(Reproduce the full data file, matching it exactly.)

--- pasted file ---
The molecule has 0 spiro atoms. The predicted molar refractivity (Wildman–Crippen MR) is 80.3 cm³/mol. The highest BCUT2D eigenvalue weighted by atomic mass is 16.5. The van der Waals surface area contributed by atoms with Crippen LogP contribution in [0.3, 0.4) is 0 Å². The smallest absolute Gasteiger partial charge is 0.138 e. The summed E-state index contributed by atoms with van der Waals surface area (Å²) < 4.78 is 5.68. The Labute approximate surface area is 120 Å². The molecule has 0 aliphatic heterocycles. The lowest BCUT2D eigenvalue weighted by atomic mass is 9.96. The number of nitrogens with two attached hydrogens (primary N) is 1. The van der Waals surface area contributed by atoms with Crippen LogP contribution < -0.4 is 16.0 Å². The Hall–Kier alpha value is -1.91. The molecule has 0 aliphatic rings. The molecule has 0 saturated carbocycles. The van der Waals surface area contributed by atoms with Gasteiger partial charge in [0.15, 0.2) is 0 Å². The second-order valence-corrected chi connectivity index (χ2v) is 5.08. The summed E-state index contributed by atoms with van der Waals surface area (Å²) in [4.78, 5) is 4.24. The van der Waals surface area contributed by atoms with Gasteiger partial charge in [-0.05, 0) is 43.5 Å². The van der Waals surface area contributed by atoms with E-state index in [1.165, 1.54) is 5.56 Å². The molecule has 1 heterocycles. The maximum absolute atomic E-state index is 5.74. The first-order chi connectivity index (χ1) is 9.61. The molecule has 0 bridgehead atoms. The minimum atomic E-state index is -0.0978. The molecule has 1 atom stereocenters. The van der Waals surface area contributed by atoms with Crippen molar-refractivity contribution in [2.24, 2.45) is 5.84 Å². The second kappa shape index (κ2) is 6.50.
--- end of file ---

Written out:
The molecule has 0 spiro atoms. The predicted molar refractivity (Wildman–Crippen MR) is 80.3 cm³/mol. The highest BCUT2D eigenvalue weighted by atomic mass is 16.5. The van der Waals surface area contributed by atoms with Crippen LogP contribution in [0.3, 0.4) is 0 Å². The smallest absolute Gasteiger partial charge is 0.138 e. The summed E-state index contributed by atoms with van der Waals surface area (Å²) < 4.78 is 5.68. The Labute approximate surface area is 120 Å². The molecule has 0 aliphatic heterocycles. The lowest BCUT2D eigenvalue weighted by atomic mass is 9.96. The number of nitrogens with two attached hydrogens (primary N) is 1. The van der Waals surface area contributed by atoms with Crippen LogP contribution < -0.4 is 16.0 Å². The Hall–Kier alpha value is -1.91. The molecule has 0 aliphatic rings. The molecule has 0 saturated carbocycles. The van der Waals surface area contributed by atoms with Gasteiger partial charge in [0.15, 0.2) is 0 Å². The second-order valence-corrected chi connectivity index (χ2v) is 5.08. The summed E-state index contributed by atoms with van der Waals surface area (Å²) in [4.78, 5) is 4.24. The van der Waals surface area contributed by atoms with Gasteiger partial charge in [-0.05, 0) is 43.5 Å². The van der Waals surface area contributed by atoms with E-state index in [1.165, 1.54) is 5.56 Å². The molecule has 1 heterocycles. The maximum absolute atomic E-state index is 5.74. The first-order chi connectivity index (χ1) is 9.61. The molecule has 0 bridgehead atoms. The minimum atomic E-state index is -0.0978. The molecule has 1 atom stereocenters. The van der Waals surface area contributed by atoms with Crippen molar-refractivity contribution in [2.24, 2.45) is 5.84 Å². The second kappa shape index (κ2) is 6.50.